Listened Write Your Adventures Down (A Tribute To The Go-Betweens) from

Tribute album to The Go-Betweens

Disc 1 recorded February and March 2007 at Sony BMG Music Studios, East Sydney

Limited edition version featuring bonus disc of live tracks performed at Triple J’s Tribute To The Go-Betweens concert; held at the Tivoli, Brisbane; November 30 2006.

Finishing off my Go-Betweens experience, I found a copy of the tribute album recorded after Grant McLellan’s death on eBay. I remember seeing it at the time, but never bought it. I like Bernard Zuel’s point that it highlights how good The Go-Betweens were.

This is a reminder of how good, and unconventional, the Go-Betweens were as songwriters (it would be good if fans of these younger artists went on to discover the originals). Plus, there are good versions here: Patience Hodgson from the Grates has the teenage energy Robert Forster originally displayed on Lee Remick; Youth Group capture the right tone of weariness of Grant McLennan’s Dusty In Here; and Glenn Richards of Augie March gets the edge of anxiety Forster gave to the fabulous House That Jack Kerouac Built.

I felt that the album highlights the legacy left by the band. Some cover albums can highlight how dated the music has become. However, although this albums plays it somewhat safe, it feels like their music could have been released now. Here I am reminded of Walter Benjamin’s discussion of the task of the translator.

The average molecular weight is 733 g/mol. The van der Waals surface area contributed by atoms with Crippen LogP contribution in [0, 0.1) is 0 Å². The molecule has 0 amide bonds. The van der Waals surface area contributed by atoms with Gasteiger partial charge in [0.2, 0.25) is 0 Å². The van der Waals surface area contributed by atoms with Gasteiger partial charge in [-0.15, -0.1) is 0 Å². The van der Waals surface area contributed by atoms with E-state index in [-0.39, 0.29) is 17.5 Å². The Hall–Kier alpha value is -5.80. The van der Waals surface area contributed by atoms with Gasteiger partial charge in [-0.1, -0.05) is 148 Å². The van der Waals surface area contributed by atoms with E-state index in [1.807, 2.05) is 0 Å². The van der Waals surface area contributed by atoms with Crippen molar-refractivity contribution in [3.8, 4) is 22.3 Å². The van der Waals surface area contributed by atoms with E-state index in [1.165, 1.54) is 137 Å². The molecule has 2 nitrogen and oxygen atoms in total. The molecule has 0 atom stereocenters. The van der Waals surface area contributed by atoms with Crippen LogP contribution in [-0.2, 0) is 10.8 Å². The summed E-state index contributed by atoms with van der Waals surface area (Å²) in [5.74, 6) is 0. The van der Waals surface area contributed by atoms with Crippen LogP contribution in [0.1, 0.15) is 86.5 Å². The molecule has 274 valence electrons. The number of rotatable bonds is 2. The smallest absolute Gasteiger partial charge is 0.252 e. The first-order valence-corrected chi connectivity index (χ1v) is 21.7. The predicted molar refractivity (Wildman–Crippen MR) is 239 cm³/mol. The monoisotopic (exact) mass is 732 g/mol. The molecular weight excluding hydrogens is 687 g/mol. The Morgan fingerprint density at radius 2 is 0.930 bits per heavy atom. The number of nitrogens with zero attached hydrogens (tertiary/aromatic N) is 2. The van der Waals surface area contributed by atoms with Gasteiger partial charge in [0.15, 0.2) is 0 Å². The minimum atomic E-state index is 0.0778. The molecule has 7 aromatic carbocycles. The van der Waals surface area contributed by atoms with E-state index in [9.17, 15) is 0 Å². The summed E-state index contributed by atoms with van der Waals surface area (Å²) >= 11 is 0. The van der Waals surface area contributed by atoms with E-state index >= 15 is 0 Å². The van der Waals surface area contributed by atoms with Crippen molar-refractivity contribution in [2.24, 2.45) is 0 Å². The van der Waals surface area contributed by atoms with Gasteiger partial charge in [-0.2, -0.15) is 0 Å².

The task of the translator consists in finding that intended effect [ Intention ] upon the language into which he is translating which produces in it the echo of the original. This is a feature of translation which basically differentiates it from the poet’s work, because the effort of the latter is never directed at the language as such, at its totality, but solely and immediately at specific linguistic contextual aspects. Unlike a work of literature, translation does not find itself in the center of the language forest but on the outside facing the wooded ridge; it calls into it without entering, aiming at that single spot where the echo is able to give, in its own language, the reverberation of the work in the alien one. Not only does the aim of translation differ from that of a literary work-it intends language as a whole, taking an individual work in an alien language as a point of departure but it is a different effort altogether. The intention of the poet is spontaneous, primary, graphic; that of the translator is derivative, [76] ultimate, ideational. For the great motif of integrating many tongues into one true language is at work. This language is one in which the independent sentences, works of literature, critical judgments, will never communicate – for they remain dependent on translation; but in it the languages themselves, supplemented and reconciled in their mode of signification, harmonize.